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|Print List Price:||£7.99|
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How To Think More About Sex (The School of Life Book 4) Kindle Edition
|Length: 161 pages||Word Wise: Enabled||Enhanced Typesetting: Enabled|
|Page Flip: Enabled||
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Whilst I may not be prepared to go as far as to say I didn't like the book, I didn't like de Botton's view, for a number of reasons:
1. It was pretty much entirely heteronormative in its approach.
2. It was pretty much sold on the concept of coupledom and monogomy - no mention of polyamory, for example, and only the briefest of mentions of Open Relationships.
3. He had a limited and shallow discussion of fetishes, and these were of the mild kind.
4. His approach to pornography was puritanical.
Rather than a discussion of ways of thinking about sex, and its role in our lives, relationships and society, this was a lesson in de Botton's own thoughts about sex in heterosexual relationships.
I would guess that most people are perplexed as to why sex does not work out for them as they had hoped, then they need to read this.
I appreciate that labelling a book like this a polemic may put off readers but AdB has a poet's gift of expression and writes with disarming accessibility. There are also many lyrical passages which demand to be re-read for the sheer enjoyment of his style of expression.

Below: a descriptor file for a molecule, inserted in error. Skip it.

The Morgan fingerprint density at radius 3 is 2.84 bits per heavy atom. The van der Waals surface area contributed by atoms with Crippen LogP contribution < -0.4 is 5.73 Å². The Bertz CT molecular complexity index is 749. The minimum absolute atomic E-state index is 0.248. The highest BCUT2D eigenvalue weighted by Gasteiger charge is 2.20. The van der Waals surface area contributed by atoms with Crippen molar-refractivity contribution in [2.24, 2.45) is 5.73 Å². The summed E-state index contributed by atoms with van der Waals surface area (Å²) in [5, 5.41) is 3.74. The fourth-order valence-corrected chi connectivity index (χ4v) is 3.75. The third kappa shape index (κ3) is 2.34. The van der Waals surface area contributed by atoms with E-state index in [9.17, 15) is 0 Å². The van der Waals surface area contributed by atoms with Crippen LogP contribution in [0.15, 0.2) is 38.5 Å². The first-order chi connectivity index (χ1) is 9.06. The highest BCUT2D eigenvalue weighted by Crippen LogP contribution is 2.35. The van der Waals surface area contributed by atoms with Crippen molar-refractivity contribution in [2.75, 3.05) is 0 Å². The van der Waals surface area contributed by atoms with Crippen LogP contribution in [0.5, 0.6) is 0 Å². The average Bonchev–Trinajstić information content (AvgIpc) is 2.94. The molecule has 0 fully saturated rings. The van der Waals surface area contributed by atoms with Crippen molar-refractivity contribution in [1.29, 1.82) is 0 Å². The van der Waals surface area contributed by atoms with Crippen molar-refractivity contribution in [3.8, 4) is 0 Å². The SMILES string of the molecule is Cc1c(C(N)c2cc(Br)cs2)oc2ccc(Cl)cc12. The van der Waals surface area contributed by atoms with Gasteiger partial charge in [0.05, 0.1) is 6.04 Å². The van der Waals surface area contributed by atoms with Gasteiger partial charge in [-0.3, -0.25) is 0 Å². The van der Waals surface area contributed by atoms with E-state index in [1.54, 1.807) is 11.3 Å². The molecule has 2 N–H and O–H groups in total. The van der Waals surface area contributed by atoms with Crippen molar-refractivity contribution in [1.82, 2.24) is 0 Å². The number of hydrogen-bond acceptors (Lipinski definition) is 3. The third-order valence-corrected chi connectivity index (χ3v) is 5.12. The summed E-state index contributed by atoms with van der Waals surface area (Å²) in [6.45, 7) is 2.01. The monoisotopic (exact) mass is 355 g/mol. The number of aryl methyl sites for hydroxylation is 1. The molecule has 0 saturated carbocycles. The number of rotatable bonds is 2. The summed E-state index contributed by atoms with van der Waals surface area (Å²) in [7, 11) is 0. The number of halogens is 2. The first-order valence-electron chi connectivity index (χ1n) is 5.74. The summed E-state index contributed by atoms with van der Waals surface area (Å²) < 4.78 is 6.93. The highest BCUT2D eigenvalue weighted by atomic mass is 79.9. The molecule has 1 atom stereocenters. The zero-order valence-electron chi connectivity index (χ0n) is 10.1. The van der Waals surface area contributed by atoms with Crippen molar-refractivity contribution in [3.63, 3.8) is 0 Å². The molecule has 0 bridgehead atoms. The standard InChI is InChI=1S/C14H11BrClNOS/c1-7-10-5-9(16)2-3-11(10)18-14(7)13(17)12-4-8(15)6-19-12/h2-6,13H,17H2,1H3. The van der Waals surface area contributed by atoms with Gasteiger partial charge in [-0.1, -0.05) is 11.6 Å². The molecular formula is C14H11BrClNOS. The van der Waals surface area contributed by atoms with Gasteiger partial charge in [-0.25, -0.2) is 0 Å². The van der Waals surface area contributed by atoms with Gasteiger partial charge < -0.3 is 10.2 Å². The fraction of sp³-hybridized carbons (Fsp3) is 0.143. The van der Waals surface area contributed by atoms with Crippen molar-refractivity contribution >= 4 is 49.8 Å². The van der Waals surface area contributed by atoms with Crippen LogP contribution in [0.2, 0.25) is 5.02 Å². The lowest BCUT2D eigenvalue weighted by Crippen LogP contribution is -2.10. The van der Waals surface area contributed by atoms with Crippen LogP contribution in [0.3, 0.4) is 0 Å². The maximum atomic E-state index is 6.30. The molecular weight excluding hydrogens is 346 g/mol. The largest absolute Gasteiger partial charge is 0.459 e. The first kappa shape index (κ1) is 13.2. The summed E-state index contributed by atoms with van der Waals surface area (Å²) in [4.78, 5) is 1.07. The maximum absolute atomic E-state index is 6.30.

Hard to think how the rest of the titles in this series can possibly live up to this.
I am a fan of Alain de Botton and find the tone in his books and essays to be measured and even and really do recommend this and other readings of his work.
Alain de Botton takes us on an unusual journey into the world of sex. But less of a teenage-snickering-at-rude-words venture or a "sexpert" telling us how mastery of the lotus position is the solution to all our sexual woes (I did chuckle at Alain's remarks to this very notion) - more a thoughtful glance from a completely different perspective. Philosophy and sex. Not a normal combination, I give you that... but Mr de Botton is frighteningly on the ball with a number of his observations, and paints a rather stark view of sex. His theories into eroticism and the lack of desire were particularly interesting
His tone is dry, yet charming. It's a bit dark but laced elegantly with some lashings of good humour and a fair amount of tongue-in-cheek to boot. His obsession with art, however, grated somewhat... Trudging through a whimsical, yet painfully detailed, fascination with a painting of a woman (personally I thought it was a creepy sort of painting I'd see in a Count Dracula's Castle), how the biblical Madonna is somewhat sexually alluring (The original MILF, I guess) and how our fascination with art depicts our sexual interests.
On a number of occasions I found that he barely skimmed the surface of a topic, or I challenged the idea and wanted more explanation - but was disappointed not to see him explore them further. Some topics weren't even graced with a mention at all - such as social attitudes to sex (i.e. Why are men and women judged so differently in terms of their sexual behaviours)... which left the book feeling a bit bare. It was like I went to a fancy restaurant and left after having the Starters. Lovely starter for sure... just not truly satisfying. It felt more like an introduction than a comprehensive look at sexuality and sexual attitudes
Overall, it wasn't a bad read. It's a quirky title that brings some interesting ideas to the fray... but as stated by another reviewer: It's more of a long essay than a book
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